My secret sauce for pairing red wine with food is Romesco sauce. The trick is that the sauce is what gets matched with the wine. Ingredients may be tweaked to best match Cabernet Sauvignon, Merlot, Syrah, or even a red blend. In other words, this is one way to go meatless and drink red wine, too!
True confession: I am a lazy cook. The original recipe from chef and acclaimed cookbook author Joanne Weir calls for additional steps to fry the bread, roast red peppers, and toast the nuts. However, I usually don’t. Instead, everything goes in the food processor and gets blitzed up. This dish is ready in a flash!
Styles of Syrah are as diverse as the many growing regions from where they come. That means there are numerous dishes that can highlight the character of this mesmerizing variety. To that end, here are some tried and true tips to pair Syrah with food.
Sure, it can be hard to know what we’re going to get whenever we select a bottle we haven’t tried before. Nevertheless, in this case anticipate plenty of personality. Typically a concentrated ruby red with a purple hue, Syrah is a dark and brooding variety that relates well to gloomy days and robust fare. Although Syrah is at its heart a meat lovers’ wine, it can adapt to flavorful vegetarian dishes.
Pair Washington Syrah with Food
Black olive tapenade, or its components, help a dish reveal those same characteristics in a Syrah from Boushey Vineyard.
A recipe that incorporates a hint of smoky bacon is likely to enhance the smokiness often present in a Red Mountain Syrah.
Savory fruit sauces will enhance the charm of a lush fruit forward Syrah from Horse Heaven Hills.
The best smoky Baba Ganoush starts with charred eggplant – the trick is to put it directly on the coals of the barbecue. If you’re firing up the barbecue anyway, you might as well give this recipe a try. The eggplants can char while you’re enjoying whatever has already been cooked. This recipe is probably easier than you think – and it pairs great with wine!
2 Italian eggplants 2 cloves garlic, minced Juice of 1 lemon 1/3 cup tahini 1/4 teaspoon salt Paprika Extra virgin olive oil
In an effort to elevate our staycation, we have upped our dinner game with this crab salad recipe and wine. If you want to treat yourself, this is the way to do it!
When we know that crab will grace our table in the forthcoming weekend, it is the eagerly anticipated highlight of our week. After all, if there’s one food that makes us feel special, it’s crab. At roughly $40 a pound give or take, it’s not cheap. Consequently, it’s not a seafood that we feast on regularly. Since these aren’t normal times, it’s something we now splurge on a couple of times a month. Mind you, the portions are small. However, that keeps us eagerly awaiting the next crab dinner.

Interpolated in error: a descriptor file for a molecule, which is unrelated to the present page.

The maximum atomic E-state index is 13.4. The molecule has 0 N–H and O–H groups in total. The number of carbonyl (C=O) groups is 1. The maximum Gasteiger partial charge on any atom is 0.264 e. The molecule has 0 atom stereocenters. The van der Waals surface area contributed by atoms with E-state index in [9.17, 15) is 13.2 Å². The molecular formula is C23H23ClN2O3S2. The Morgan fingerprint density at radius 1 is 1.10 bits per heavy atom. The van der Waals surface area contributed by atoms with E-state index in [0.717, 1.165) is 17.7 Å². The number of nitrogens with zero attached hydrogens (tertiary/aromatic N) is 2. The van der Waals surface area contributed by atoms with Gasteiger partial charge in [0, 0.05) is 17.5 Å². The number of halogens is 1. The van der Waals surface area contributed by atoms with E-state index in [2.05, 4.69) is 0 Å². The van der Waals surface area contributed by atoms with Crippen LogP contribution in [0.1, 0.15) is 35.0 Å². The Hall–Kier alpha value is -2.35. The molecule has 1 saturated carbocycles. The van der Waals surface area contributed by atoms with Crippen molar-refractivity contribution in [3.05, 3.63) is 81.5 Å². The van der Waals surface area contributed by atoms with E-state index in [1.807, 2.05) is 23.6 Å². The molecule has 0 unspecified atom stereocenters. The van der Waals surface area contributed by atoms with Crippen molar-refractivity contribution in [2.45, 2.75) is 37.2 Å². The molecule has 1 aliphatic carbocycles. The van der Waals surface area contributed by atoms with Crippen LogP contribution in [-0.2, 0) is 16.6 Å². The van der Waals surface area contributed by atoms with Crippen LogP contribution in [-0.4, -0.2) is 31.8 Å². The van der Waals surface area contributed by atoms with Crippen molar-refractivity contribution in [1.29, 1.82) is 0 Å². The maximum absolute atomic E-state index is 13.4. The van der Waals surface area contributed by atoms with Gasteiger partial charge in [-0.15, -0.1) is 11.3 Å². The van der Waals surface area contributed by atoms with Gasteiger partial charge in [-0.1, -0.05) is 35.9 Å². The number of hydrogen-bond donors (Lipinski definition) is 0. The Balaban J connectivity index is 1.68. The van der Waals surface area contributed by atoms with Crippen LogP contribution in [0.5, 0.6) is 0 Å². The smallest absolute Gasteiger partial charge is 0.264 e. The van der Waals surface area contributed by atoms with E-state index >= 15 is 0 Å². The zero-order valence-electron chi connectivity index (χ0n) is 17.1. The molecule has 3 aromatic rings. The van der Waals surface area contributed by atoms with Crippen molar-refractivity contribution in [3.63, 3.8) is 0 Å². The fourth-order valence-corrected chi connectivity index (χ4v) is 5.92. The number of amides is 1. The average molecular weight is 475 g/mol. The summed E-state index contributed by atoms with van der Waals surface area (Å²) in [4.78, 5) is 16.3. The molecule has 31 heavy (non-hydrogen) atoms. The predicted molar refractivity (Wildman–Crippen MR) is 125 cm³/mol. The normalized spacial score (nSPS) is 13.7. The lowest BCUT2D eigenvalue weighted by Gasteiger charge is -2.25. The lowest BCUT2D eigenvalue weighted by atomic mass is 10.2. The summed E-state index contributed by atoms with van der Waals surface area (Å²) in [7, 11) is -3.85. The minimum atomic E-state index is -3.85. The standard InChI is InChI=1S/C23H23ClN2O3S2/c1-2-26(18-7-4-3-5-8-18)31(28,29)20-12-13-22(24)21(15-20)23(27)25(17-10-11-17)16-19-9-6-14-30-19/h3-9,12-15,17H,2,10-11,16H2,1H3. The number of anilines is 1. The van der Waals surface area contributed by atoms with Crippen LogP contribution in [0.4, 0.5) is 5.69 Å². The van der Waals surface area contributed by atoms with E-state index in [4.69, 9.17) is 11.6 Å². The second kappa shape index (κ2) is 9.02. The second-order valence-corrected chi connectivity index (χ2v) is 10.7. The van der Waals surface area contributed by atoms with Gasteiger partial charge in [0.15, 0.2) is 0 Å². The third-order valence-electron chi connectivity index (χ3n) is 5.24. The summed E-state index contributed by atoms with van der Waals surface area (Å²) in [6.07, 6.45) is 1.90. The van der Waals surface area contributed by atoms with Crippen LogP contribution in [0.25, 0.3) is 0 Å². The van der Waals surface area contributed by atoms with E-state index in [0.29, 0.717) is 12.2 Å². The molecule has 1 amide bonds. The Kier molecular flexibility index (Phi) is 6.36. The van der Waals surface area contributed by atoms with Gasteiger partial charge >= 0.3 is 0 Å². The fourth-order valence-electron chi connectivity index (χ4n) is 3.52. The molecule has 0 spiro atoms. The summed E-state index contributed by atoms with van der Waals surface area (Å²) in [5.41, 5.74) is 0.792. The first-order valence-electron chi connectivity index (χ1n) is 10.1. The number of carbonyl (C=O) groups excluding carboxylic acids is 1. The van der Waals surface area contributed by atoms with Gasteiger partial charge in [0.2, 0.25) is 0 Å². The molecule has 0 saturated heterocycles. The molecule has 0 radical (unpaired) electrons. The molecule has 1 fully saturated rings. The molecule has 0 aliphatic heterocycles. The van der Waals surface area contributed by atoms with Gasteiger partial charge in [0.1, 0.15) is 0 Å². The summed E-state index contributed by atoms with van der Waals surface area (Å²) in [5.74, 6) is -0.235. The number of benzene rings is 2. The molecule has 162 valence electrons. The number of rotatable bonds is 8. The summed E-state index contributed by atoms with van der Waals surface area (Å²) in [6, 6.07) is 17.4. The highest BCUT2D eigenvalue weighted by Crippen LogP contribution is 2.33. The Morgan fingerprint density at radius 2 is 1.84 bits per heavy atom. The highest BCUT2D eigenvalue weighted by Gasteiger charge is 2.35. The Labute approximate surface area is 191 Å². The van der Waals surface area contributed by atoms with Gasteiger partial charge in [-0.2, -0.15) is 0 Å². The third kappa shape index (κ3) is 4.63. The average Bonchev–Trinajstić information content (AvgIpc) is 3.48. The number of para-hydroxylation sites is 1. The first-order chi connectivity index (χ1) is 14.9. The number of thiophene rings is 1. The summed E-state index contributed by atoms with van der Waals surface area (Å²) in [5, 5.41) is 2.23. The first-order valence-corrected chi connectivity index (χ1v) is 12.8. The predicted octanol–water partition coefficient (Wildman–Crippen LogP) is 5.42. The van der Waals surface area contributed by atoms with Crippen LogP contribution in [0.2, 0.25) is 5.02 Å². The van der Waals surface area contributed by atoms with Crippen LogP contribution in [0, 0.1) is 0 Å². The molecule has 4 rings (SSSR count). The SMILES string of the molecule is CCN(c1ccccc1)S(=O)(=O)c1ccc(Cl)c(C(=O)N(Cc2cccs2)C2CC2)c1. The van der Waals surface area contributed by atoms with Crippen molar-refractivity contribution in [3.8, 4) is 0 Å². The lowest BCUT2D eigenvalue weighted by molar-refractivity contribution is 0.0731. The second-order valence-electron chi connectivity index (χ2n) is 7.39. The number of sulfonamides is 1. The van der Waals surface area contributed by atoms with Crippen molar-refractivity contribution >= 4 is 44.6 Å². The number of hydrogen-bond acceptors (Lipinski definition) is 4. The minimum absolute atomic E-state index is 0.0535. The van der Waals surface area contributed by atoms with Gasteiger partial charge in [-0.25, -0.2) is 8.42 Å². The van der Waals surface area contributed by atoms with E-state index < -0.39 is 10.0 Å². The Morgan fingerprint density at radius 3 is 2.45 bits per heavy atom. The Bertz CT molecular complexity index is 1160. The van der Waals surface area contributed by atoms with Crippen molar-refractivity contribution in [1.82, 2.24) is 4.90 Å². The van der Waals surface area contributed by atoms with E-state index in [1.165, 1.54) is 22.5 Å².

The hubby is not a mayo fan, so I add just a touch to give the crab salad that rich textural element, then complement it with yogurt for some tang and mustard for a flavor boost.
Do you have canned tuna in your pantry? On a warm summer’s night it can become an easy yet elegant dinner as part of a composed salad. Simply start with this basic recipe for a no mayo tuna salad. Then serve it alongside a platter of beautifully arranged seasonal produce (read on for suggestions). Oh, and don’t forget the wine!
Tuna salad conjures up a lot of different images. To be clear, this is not the mayo laden version of my American childhood. Truthfully, that one was actually loaded with Miracle Whip then sandwiched between two squishy slices of white bread. It wasn’t a personal favorite. Years later when I encountered my first south of France version of tuna salade niçoise, it was a game changer. Now, some interpretation of that salad is regularly on our dinner table throughout the summer.
Since our neighborhood farmers market was cancelled this year, I’ve arranged for a weekly delivery of fresh produce. As the contents of the box changes, so does the salad. Use whatever sounds good to you!